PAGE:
Determine how high the wall will be above its unfinished floor height. To do this you will need to consider the height of the ceiling of the rooms within this section of the house and add to that the height of any floor or ceiling joists above it.

Also add on the height of any sub-flooring, if there are floors above. Draw faint vertical lines up from each of the wall base lines to the height you have determined in the previous step. (Later you will draw a darker line which includes the finished material on the outside of the home.

) Draw a faint horizontal line at the level of the upper ceiling joists or subfloor above this level. If there is another floor above this level, continue on to the step 5. Otherwise move on to the next section, Draw Window and Door Outlines.

Using the floor plans for the next level up, perform steps 1 through 3 again making tick marks where you will need to draw any vertical walls. Once again determine the heights of these walls then draw a faint horizontal line to show the level of the top of the sub-flooring or ceiling joists for the next level.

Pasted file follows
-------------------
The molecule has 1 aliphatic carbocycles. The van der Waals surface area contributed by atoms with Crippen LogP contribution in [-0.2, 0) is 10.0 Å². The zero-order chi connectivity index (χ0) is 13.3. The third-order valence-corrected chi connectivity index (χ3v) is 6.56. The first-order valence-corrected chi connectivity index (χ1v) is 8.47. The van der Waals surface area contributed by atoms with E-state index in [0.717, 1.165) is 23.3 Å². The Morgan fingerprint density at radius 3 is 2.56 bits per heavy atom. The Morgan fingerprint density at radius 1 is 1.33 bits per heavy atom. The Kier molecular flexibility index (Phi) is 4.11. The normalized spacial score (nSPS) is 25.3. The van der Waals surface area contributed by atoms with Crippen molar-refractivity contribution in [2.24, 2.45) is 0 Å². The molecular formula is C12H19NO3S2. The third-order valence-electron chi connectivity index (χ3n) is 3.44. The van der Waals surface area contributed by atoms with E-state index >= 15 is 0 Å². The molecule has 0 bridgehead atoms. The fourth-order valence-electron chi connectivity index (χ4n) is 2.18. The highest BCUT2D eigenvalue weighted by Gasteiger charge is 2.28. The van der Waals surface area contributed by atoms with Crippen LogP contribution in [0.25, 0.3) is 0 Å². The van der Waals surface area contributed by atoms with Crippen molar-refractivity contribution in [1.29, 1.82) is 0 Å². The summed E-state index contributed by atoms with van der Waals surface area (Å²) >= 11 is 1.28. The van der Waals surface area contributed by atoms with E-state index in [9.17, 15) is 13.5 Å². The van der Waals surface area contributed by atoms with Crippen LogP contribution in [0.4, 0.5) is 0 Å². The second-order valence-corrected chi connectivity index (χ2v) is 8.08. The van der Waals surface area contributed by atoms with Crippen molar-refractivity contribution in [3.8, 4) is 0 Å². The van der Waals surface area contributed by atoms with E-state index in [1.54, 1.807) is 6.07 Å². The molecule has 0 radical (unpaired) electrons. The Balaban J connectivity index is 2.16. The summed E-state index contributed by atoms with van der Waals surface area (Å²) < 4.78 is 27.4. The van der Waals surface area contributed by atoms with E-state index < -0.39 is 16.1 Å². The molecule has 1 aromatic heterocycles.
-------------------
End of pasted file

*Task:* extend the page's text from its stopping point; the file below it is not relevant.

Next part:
Continue repeating the above steps until you have no floors above the current level. Then move on to the next section, Draw Window and Door Outlines. Draw Window and Door Outlines

Historically, architects have made record drawings in order to understand and emulate the great architecture known to them. In the Renaissance, architects from all over Europe studied and recorded the remains of the Roman and Greek civilizations, and used these influences to develop the architecture of the period. Records are made both individually, for local purposes, and on a large scale for publication. Historic surveys worth referring to include: